Receive regular updates via email

The neurophysiology of gambling

If you read my previous post on the neurobiology of risk, you may recall that the ventral striatum regulates risk and rewards. In most people, thinking about winning money increases dopamine in the ventral striatum, and thinking about losing money decreases it. This is where gambling comes in.

This excellent post on the neuroscience of gambling describes a series of experiments done on monkeys that show that dopamine neurons learn when to expect rewards. Dopamine increases when the reward comes, decreases when it’s supposed to come but doesn’t, and wildly increases with unexpected rewards. And unexpected rewards are the principal attraction of gambling.

Instead of getting bored by the haphazard payouts, our dopamine neurons become obsessed. When we pull the lever and get a reward, we experience a rush of pleasurable dopamine precisely because the reward was so unexpected. (The clanging coins are like a surprising squirt of juice [for a monkey trained to expect juice as a reward]. It’s operant conditioning gone berserk.) Because our dopamine neurons can’t figure out the pattern, they can’t adapt to the pattern. The end result is that we are transfixed by the slot machine, riveted by the fickle nature of its payouts.

Thus, the unexpected reward essentially makes the ventral striatum very happy, and it can’t figure out how to become very happy again except by continuing the same behavior that led to it before. And there you are, two hours later, out of money at the blackjack table because you were waiting for that rush.

However, most of us have self-regulating systems in the brain that will eventually tell us that logically, we can’t spend all our money chasing the hope of an unexpected reward, that this isn’t enough of a reward overall, and we get into our cars or onto our flights from Vegas and leave the gambling table and its ventral-striatum-enticing allure behind.

But in pathological gamblers, the ventral striatum doesn’t react the way it’s supposed to (perhaps because the unexpected reward becomes expected?). Riba, Kramer, Heldmann, Richter, and Munte (2008, PLoS ONE) gave volunteers dopamine-increasing drugs and found that not only did the subjects make riskier choices, but parts of the basal ganglia and midbrain, which are important parts of the reward system in the brain, showed decreased activity after unexpected rewards.

As it happens, the dopamine-increasing drugs Riba et al. used were intended to treat Parkinson’s disease. It’s known that such dopamine agonists, as they’re called, can trigger pathological gambling behavior. Riba et al. suggest that pathological gambling–at least in Parkinson’s patients–comes from a need to overcome a dulled response in the reward systems of the brain.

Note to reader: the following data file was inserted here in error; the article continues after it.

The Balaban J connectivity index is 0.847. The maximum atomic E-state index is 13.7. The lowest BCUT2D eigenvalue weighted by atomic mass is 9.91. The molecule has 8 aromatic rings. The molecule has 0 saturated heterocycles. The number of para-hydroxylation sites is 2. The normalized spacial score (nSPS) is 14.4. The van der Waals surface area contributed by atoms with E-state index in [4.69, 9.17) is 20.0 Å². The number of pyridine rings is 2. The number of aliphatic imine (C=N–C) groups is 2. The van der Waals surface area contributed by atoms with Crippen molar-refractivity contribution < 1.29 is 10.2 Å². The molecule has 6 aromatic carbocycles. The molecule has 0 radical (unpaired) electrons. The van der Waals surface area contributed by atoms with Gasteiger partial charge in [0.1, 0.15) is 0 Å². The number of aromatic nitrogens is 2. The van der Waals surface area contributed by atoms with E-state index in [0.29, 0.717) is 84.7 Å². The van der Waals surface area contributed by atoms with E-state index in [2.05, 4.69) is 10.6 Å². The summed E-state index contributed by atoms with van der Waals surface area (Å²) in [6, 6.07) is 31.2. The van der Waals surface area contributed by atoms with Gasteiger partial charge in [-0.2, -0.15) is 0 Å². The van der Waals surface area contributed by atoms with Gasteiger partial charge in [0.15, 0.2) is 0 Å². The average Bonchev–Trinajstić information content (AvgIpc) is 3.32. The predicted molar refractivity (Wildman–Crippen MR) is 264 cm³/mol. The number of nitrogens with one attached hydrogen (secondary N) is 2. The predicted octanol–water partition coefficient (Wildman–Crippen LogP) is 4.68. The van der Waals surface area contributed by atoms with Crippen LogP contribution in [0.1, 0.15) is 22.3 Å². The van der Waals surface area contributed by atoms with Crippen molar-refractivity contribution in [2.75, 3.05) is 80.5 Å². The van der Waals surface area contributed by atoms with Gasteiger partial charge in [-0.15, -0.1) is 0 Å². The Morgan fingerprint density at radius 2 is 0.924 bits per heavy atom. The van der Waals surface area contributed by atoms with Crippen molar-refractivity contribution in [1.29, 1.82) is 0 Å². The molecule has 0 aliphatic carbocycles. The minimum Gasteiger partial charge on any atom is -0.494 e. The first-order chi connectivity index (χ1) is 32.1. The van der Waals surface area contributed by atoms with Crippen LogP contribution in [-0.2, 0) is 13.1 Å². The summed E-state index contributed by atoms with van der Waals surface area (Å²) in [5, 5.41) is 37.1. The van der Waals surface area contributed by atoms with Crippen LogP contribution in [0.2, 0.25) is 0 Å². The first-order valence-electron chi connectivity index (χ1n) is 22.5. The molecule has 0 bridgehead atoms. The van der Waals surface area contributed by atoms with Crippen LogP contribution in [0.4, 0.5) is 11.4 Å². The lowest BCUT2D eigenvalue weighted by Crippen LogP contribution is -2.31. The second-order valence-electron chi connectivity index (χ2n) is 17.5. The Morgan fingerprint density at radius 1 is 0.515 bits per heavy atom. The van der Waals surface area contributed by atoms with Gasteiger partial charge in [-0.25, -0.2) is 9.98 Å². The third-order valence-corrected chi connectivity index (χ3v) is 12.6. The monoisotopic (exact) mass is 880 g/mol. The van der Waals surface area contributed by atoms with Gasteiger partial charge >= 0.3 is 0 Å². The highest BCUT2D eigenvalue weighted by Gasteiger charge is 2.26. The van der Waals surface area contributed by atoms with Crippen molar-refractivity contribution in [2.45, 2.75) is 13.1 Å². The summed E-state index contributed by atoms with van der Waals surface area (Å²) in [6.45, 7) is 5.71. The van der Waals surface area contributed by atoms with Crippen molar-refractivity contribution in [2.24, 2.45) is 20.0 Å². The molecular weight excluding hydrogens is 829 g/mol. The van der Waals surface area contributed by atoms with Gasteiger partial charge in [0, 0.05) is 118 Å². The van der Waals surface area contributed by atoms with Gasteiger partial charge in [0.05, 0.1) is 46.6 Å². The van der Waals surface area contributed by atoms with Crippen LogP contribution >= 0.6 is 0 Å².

This is similar to the concept of drug tolerance, where regular drug users must use more drug than they previously did in order to get the same effect because their system has become less sensitive to the drug. Essentially, gambling addicts are like any other addict: they don’t get the normal feelings that non-addicts do when pursuing their behavior of choice, so they do it longer, harder, and more in order to achieve the reward they crave.

Addictions – Retail Therapy

We’ve discussed the ventral striatum in this blog before. It’s a component of the brain involved in processing rewards in the brain. When you do something that makes you feel good, it helps to release a positive neurotransmitter such as dopamine.

Scientists believe that this rewards mechanism served an evolutionary purpose in that it helped reward people for trying and exploring the unknown. When the world was full of obvious harm, such a feature was dangerous, but it also helped to develop the drive to explore that helps to define humanity. However, in a modern world, where the wildest place many of us explore is the local mall, such instincts cause problems for us.

Marketing and sales build up products so they take on grand proportions. New and novel, these products play on that ancient brain response, triggering a positive sensation. Some indications link this response to stress relief, which can be addicting in itself depending on your personality type.

Our defense against this is the conscious brain. If something makes you feel good, ask why? Are you buying because of novelty? The tragic part of novelty is that it does resemble drugs. Eventually you build up a resistance, and you require more and different types to break through that resistance. That new novelty often costs more and more to achieve.